un grotesque


odd or unnatural in shape, appearance, or character; fantastically ugly or absurd; bizarre.
fantastic in the shaping and combination of forms, as in decorative work combining incongruous human and animal figures with scrolls, foliage, etc.
any grotesque object, design, person, or thing.

1555–65; < French < Italian grottesco (as noun, grottesca grotesque decoration such as was apparently found in excavated dwellings), derivative of grotta. See grotto, -esque

grotesquely, adverb
grotesqueness, noun
ungrotesque, adjective

1. distorted, deformed, weird, antic, wild. See fantastic.
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Based on the Random House Dictionary, © Random House, Inc. 2014.
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World English Dictionary
grotesque (ɡrəʊˈtɛsk)
1.  strangely or fantastically distorted; bizarre: a grotesque reflection in the mirror
2.  of or characteristic of the grotesque in art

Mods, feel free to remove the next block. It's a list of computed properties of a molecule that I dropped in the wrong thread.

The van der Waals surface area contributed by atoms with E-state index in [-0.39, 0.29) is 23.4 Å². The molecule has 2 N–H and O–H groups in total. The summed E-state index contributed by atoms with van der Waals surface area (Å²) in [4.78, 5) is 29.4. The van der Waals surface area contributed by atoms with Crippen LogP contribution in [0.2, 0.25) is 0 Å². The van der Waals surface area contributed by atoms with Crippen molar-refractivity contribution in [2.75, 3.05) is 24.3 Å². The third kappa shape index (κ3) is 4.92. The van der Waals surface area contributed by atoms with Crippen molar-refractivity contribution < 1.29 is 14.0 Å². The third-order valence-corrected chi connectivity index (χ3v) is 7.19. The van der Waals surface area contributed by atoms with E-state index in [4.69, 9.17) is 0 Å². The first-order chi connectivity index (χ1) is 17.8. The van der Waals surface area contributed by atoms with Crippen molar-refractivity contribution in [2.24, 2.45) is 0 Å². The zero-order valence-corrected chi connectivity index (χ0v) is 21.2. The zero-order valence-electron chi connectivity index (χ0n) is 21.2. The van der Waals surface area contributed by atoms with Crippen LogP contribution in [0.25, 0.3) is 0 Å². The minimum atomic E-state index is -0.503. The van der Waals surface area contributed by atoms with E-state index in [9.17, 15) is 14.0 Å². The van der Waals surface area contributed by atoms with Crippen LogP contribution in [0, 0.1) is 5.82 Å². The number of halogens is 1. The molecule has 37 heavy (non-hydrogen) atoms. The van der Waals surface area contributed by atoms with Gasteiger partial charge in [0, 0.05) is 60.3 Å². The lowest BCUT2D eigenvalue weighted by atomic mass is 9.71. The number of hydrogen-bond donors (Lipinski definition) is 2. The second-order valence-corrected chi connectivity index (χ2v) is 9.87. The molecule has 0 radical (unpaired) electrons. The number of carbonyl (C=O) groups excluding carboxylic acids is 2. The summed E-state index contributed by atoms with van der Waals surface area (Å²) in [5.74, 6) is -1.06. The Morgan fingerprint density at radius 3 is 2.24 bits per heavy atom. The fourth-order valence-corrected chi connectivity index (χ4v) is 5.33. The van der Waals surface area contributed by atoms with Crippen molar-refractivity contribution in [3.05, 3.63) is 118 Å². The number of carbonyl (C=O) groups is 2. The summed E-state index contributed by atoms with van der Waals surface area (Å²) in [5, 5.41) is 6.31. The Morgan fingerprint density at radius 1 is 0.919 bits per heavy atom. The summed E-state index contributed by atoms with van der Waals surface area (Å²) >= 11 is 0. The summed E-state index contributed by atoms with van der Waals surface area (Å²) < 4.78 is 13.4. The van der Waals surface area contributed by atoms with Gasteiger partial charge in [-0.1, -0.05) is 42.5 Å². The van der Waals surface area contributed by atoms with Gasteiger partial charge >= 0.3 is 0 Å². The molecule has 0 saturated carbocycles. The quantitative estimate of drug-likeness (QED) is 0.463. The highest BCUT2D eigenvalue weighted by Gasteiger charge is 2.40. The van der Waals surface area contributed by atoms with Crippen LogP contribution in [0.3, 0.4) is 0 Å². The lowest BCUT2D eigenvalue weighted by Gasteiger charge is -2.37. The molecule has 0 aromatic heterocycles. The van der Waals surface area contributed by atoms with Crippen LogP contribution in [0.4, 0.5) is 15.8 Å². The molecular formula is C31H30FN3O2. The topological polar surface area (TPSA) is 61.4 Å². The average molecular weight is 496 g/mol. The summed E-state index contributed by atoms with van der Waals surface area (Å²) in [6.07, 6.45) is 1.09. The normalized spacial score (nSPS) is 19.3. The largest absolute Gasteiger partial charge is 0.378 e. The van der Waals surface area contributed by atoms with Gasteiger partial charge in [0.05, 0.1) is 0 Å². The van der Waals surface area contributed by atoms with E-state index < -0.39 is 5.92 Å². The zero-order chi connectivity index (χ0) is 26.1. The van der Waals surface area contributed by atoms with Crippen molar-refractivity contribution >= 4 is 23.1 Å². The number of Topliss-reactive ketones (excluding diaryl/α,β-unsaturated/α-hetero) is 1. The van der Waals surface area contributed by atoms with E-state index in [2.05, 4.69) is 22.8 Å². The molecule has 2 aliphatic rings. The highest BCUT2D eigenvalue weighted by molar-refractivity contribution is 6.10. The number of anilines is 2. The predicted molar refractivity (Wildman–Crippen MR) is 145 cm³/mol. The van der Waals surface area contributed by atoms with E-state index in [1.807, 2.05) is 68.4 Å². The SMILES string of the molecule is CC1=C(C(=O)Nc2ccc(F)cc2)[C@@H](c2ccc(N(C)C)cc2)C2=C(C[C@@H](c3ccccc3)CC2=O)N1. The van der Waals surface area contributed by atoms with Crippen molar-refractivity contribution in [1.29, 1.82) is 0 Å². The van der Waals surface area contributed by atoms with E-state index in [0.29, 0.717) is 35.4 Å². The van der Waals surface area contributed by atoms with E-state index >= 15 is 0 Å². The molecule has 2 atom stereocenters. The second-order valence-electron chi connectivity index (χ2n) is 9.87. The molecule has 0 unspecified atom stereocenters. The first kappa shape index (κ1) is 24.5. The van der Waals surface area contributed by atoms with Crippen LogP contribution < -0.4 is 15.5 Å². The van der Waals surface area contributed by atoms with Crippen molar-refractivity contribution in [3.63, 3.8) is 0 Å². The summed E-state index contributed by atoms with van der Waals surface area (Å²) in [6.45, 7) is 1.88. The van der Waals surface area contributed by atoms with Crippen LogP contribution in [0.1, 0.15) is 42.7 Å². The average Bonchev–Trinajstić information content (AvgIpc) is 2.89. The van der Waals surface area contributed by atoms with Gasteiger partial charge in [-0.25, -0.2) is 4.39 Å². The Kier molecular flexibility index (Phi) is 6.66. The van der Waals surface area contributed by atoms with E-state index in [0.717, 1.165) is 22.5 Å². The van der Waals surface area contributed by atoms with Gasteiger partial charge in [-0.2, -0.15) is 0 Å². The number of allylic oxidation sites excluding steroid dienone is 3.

3.  absurdly incongruous; in a ludicrous context: a grotesque turn of phrase
4.  a 16th-century decorative style in which parts of human, animal, and plant forms are distorted and mixed
5.  a decorative device, as in painting or sculpture, in this style
6.  printing the family of 19th-century sans serif display types
7.  any grotesque person or thing
[C16: from French, from Old Italian (pittura) grottesca cave painting, from grottesco of a cave, from grotta cave; see grotto]

Collins English Dictionary - Complete & Unabridged 10th Edition
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Word Origin & History

1561, originally a noun, from M.Fr. crotesque, from It. grottesco, lit. "of a cave," from grotta (see grotto). Used first of paintings found on the walls of basements of Roman ruins (It. pittura grottesca). Originally "fanciful, fantastic," sense became pejorative after mid-18c.
Grotty, slang shortening, had a brief vogue 1964 as part of Liverpool argot popularized by The Beatles in "A Hard Day's Night."
Online Etymology Dictionary, © 2010 Douglas Harper
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